If you're looking for free resources for Science,English,Math,and Social Studies to add some interest during December, this page from Discover;y has lots of great things separated by grade level including lesson plans and "learning adventures."
Students across the country have already started working on their IWitness Challenge project sponsored by the USC Shoah Foundation - The Institute for Visual History and Education, but there’s still time for youngsters in your community to enter this free online program geared to all secondary-school students.
The deadline to enter the Challenge is Dec. 2, 2013. The winning student, along with their teacher and a family member will be brought to Los Angeles to showcase their work as part of the 20th anniversary activities for the Shoah Foundation, which was founded by director Steven Spielberg in 1994 after making “Schindler’s List.”
Tthe IWitness Challenge (iwitness.usc.edu) connects students with the past in a very personal way that spurs them to take action to improve the future.
With access to many of the Shoah Foundation’s 52,000 testimonies of survivors, liberators and rescuers, students experience history in a way that hits home. Instead of reading facts from textbooks, students feel the emotions and build relationships with those who lived through seemingly impossible situations.
But students do more than watch the testimony. The IWitness Challenge compels them to think, to make smart choices and to create their own project and video from what they’ve learned. By encouraging teachers and students to create their own lesson plans, IWitness allows them to expand on practically any subject they wish to pursue. From civics, government and history to poetry, art and ethics, educators can tailor lessons appropriate for their classrooms.
And by using the embedded editor, participants not only learn valuable searching and editing skills, but also how to make ethical editing decisions that ensure their finished assignments are a fair and accurate reflection of what they’ve seen. All work is kept safe inside the IWitness site and not accessible to the public.
Using IWitness is free, but teachers or homeschool parents must register at iwitness.usc.edu.
When you're studying a particular subject, it makes sense to dig deeper. For example, the Civil War Trust has some excellent lesson plans on the Civil War as well as a field trip planner, glossary of civil war terms, civil war coloring book, and more. If you cover the civil war in the US, you'll want to visit this site. If you're studying anything, try searching for the word "lesson plans" in quotes along with the topic with a plus like +"civil war" and you'll be amazed at the results. Many of them align with standards from the states or National Council for Social Studies.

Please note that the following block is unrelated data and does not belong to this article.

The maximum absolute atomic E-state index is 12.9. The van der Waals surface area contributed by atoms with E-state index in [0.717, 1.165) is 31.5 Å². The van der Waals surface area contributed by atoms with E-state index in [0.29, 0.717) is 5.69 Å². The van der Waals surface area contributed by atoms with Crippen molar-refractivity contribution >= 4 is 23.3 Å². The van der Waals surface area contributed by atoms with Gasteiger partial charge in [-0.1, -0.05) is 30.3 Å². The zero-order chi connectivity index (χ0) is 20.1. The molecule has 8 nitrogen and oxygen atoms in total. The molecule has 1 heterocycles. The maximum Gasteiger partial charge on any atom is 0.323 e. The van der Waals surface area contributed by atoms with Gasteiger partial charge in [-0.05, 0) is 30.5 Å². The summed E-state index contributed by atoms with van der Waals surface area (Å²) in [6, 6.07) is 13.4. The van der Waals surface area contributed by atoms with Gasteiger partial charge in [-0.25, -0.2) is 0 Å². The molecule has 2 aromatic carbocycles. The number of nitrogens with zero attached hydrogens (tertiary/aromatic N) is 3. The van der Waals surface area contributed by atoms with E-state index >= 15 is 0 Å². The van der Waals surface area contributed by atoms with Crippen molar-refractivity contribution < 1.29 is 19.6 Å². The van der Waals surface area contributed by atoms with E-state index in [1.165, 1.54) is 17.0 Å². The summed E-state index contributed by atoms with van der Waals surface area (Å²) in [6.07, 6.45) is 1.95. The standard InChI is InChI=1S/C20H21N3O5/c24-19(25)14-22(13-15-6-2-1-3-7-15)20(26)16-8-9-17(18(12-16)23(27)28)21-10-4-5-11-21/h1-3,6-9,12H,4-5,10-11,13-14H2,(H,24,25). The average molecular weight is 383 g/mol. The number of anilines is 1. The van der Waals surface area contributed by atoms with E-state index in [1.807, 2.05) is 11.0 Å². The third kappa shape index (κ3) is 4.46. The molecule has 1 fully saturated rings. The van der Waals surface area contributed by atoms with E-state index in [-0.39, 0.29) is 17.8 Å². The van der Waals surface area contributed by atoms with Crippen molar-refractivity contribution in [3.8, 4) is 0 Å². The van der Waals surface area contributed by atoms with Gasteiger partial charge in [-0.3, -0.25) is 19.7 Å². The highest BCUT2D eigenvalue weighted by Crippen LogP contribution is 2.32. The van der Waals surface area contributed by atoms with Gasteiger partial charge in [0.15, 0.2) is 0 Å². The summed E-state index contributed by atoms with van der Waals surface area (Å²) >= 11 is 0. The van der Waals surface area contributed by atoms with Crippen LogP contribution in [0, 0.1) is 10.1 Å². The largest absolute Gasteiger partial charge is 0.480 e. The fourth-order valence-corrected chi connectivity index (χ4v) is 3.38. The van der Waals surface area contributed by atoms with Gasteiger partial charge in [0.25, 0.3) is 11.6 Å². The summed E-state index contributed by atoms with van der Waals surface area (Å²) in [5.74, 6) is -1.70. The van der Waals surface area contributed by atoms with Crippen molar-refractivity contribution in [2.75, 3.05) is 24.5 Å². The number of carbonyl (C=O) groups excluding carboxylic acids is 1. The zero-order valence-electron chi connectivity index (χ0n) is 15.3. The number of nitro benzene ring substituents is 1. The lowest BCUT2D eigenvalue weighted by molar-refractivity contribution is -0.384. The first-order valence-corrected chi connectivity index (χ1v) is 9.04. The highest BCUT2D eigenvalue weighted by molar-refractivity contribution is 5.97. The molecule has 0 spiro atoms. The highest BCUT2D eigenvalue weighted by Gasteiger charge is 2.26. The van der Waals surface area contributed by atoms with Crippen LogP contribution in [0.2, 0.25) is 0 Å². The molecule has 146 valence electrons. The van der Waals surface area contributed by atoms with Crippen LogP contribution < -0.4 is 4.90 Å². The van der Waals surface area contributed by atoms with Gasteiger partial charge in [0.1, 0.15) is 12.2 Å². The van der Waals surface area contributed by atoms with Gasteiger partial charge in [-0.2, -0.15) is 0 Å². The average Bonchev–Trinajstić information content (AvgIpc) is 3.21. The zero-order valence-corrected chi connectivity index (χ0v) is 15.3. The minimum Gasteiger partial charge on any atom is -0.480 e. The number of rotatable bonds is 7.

It is a great way to study culture and history to incorporate food into the lessons. As I've been perusing history websites to update my knowledge of what is out there, I came across hungry history on the history channel and love some of these ideas. If you're studying the UK, why not try scones? The South - fried chicken?
A US website funded with a grant from the US government that has history content, teaching materials and best practices in history. They also review website. They also have a historian that you can ask questions to and a database of previously asked questions. In a feature I like, they have a section of the site for the digital classroom.
Aaron Maurer, a Flat Classroom Certified teacher, has started the Bald Eagle project that we are incubating. At Flat Classroom, our goal is to help foster and create powerful online learning projects. While our premier projects are run by teachers and require a small fee, the incubation projects are being incubated and supported by our other projects and efforts,so you can apply and join in. Here's information on the project. Aaron is top notch.